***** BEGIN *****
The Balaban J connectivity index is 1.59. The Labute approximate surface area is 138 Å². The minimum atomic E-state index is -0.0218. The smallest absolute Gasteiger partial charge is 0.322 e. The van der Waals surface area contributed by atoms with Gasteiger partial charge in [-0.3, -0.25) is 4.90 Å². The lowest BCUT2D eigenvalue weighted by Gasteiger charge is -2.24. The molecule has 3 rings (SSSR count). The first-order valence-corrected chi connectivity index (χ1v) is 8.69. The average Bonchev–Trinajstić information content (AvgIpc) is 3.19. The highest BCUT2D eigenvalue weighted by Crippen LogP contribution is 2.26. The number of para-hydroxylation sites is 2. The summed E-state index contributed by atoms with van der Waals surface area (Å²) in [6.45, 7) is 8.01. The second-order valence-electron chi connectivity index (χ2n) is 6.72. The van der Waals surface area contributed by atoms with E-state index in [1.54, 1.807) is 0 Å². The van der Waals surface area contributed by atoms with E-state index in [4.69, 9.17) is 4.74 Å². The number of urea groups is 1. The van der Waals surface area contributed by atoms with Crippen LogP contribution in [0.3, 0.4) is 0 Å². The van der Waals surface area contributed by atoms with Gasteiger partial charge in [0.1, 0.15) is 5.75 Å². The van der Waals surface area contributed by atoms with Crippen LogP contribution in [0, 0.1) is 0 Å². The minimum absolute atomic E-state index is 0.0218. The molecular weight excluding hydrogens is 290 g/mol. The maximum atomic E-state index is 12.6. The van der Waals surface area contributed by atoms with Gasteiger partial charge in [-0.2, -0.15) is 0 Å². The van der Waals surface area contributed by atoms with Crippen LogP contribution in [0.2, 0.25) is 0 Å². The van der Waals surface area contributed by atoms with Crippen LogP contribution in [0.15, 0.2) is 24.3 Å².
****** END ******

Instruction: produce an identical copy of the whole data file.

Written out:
The Balaban J connectivity index is 1.59. The Labute approximate surface area is 138 Å². The minimum atomic E-state index is -0.0218. The smallest absolute Gasteiger partial charge is 0.322 e. The van der Waals surface area contributed by atoms with Gasteiger partial charge in [-0.3, -0.25) is 4.90 Å². The lowest BCUT2D eigenvalue weighted by Gasteiger charge is -2.24. The molecule has 3 rings (SSSR count). The first-order valence-corrected chi connectivity index (χ1v) is 8.69. The average Bonchev–Trinajstić information content (AvgIpc) is 3.19. The highest BCUT2D eigenvalue weighted by Crippen LogP contribution is 2.26. The number of para-hydroxylation sites is 2. The summed E-state index contributed by atoms with van der Waals surface area (Å²) in [6.45, 7) is 8.01. The second-order valence-electron chi connectivity index (χ2n) is 6.72. The van der Waals surface area contributed by atoms with E-state index in [1.54, 1.807) is 0 Å². The van der Waals surface area contributed by atoms with E-state index in [4.69, 9.17) is 4.74 Å². The number of urea groups is 1. The van der Waals surface area contributed by atoms with Crippen LogP contribution in [0.3, 0.4) is 0 Å². The van der Waals surface area contributed by atoms with Gasteiger partial charge in [0.1, 0.15) is 5.75 Å². The van der Waals surface area contributed by atoms with Crippen LogP contribution in [0, 0.1) is 0 Å². The minimum absolute atomic E-state index is 0.0218. The molecular weight excluding hydrogens is 290 g/mol. The maximum atomic E-state index is 12.6. The van der Waals surface area contributed by atoms with Gasteiger partial charge in [-0.2, -0.15) is 0 Å². The van der Waals surface area contributed by atoms with Crippen LogP contribution in [0.2, 0.25) is 0 Å². The van der Waals surface area contributed by atoms with Crippen LogP contribution in [0.15, 0.2) is 24.3 Å².